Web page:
And, in O’Callaghan, he certainly now has that. The Cuala man has no apparent weakness – he’s an explosive athlete, two-footed, hugely skilful, a ruthless finisher, and comes across as a down to earth sort who’s unfazed by playing on the big stage.

He didn’t blink when he was given the task of taking over the free-taking duties from the black-carded Dean Rock yesterday, and finished the match with an incredible haul of 12 points, six of them from play.

What makes O’Callaghan such a nightmare for defenders is that his first instinct is to take them on.

He doesn’t try to create space for himself by moving laterally, he goes straight for the jugular and has the strength and footwork to destroy defenders in one-on-one situations.

He’s still only 21 and should continue to improve with every game he plays, which should be a very scary thought for those teams hoping to knock Dublin from their perch this year.

Carlow's Gary Kelly celebrates after scoring his goal against Monaghan.
Carlow's Gary Kelly celebrates after scoring his goal against Monaghan.

Carlow go out with heads held high

It must have been some feeling to be a Carlow supporter in Netwatch Cullen Park on Saturday when Gary Kelly blasted the ball to the back of the back of the Monaghan net.

That second-half goal gave the home team a two-point lead and they were playing so well it suddenly seemed possible they might pull off an almighty shock.

In the end they seemed to run out of legs as Monaghan came with a powerful surge late in the game to take the win, but there was so much honour in defeat for Carlow.

They rose their came to an incredible level for a Division Four side, and it just goes to show how much room for improvement there is for any team given a sustained run of matches at the height of the summer.

Many will be tempted to write off Monaghan now because they struggled to win the game, but that would be doing a disservice to Carlow.

In fact, Monaghan deserve praise for having the bottle to come back from two points down in the second-half in such hostile territory and win with something to spare.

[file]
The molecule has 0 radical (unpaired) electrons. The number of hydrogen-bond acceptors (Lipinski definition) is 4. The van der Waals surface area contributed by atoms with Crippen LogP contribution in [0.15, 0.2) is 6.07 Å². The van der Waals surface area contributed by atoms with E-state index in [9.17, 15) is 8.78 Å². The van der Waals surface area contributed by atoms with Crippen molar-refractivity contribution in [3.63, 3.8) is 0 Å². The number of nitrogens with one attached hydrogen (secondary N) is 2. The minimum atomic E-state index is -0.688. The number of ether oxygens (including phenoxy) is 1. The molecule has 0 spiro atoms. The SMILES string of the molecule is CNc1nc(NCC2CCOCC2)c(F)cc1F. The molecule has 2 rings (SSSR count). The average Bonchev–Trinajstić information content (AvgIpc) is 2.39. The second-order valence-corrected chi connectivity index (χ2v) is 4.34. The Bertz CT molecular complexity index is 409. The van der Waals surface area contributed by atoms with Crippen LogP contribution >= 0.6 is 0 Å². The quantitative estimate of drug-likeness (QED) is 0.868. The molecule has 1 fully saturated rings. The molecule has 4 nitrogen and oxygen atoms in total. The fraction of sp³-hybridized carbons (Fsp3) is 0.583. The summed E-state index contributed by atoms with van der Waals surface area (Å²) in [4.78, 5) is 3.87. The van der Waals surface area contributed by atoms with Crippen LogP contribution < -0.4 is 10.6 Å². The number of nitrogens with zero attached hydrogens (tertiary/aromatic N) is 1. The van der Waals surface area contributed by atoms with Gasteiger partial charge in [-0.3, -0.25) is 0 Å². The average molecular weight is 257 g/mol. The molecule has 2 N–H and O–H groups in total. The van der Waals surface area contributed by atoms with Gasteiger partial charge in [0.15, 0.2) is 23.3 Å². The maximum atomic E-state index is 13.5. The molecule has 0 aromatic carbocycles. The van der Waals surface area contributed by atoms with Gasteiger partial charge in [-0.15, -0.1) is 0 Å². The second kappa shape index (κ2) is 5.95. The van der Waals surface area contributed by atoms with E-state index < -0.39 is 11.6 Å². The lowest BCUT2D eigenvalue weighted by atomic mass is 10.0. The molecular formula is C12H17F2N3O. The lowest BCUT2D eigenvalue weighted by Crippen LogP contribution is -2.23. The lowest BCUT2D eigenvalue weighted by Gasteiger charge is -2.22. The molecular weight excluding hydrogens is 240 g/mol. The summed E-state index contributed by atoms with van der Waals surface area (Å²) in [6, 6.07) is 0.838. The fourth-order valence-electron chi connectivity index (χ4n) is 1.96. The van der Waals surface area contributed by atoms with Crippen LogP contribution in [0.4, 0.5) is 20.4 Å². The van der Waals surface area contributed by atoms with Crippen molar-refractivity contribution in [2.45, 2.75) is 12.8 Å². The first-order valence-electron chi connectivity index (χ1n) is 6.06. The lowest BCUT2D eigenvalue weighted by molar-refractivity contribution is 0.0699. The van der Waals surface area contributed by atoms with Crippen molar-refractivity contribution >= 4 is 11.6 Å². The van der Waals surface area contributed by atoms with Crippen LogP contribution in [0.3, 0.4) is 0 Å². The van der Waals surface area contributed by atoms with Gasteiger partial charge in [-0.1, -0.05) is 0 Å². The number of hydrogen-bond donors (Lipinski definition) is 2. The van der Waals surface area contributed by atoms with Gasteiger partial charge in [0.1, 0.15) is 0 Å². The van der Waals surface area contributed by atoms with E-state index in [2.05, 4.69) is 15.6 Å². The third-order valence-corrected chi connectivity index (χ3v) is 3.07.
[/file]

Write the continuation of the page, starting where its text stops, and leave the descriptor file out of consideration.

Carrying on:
They’ll now relish the chance of taking on their Ulster Championship conquerors Down in Round 4B of the All-Ireland SFC Qualifiers.

Armagh's Jamie Clarke celebrates after scoring his goal against Tipperary.
Armagh's Jamie Clarke celebrates after scoring his goal against Tipperary.

Twinkle-toed Jamie Clarke

Jamie Clarke’s brilliant 70th minute goal was befitting of one to win a match as competitive as Armagh’s Round 3B Qualifier against Tipperary on Saturday.

There are very few players skilful enough in the game to have even thought about finishing the ball to the back of the net in the manner he did, never mind successfully execute it.

First he dummied to shoot with his left foot, but when Tipperary goalkeeper Ciaran Kenrick didn’t buy it Clarke was forced to improvise.

So, he dropped the ball to the ground, dribbled it deftly left-footed to his right beyond Kenrick’s reach, and then finished it right-footed to the net. Pure genius.

Daniel Flynn’s wonder-point

Daniel Flynn will have nightmares about the goal chance he missed against Dublin in the second-half, but watching a replay of his first-half wonder-point should make him feel a bit better about himself.

Taking the ball on this own ’65 yard line he somehow flipped the ball over the head of Con O’Callaghan who had raced in to make a tackle.

He then soloed down the right touch-line at incredible speed, leaving both Cian O’Sullivan and Brian Fenton in his wake.

Just when it looked like he was running down a dead-end, he looked up, and arced an absolute beauty of a shot over the bar from a tight angle with the outside of his right-boot.

If there’s a better point scored all year, it’ll be something seriously special.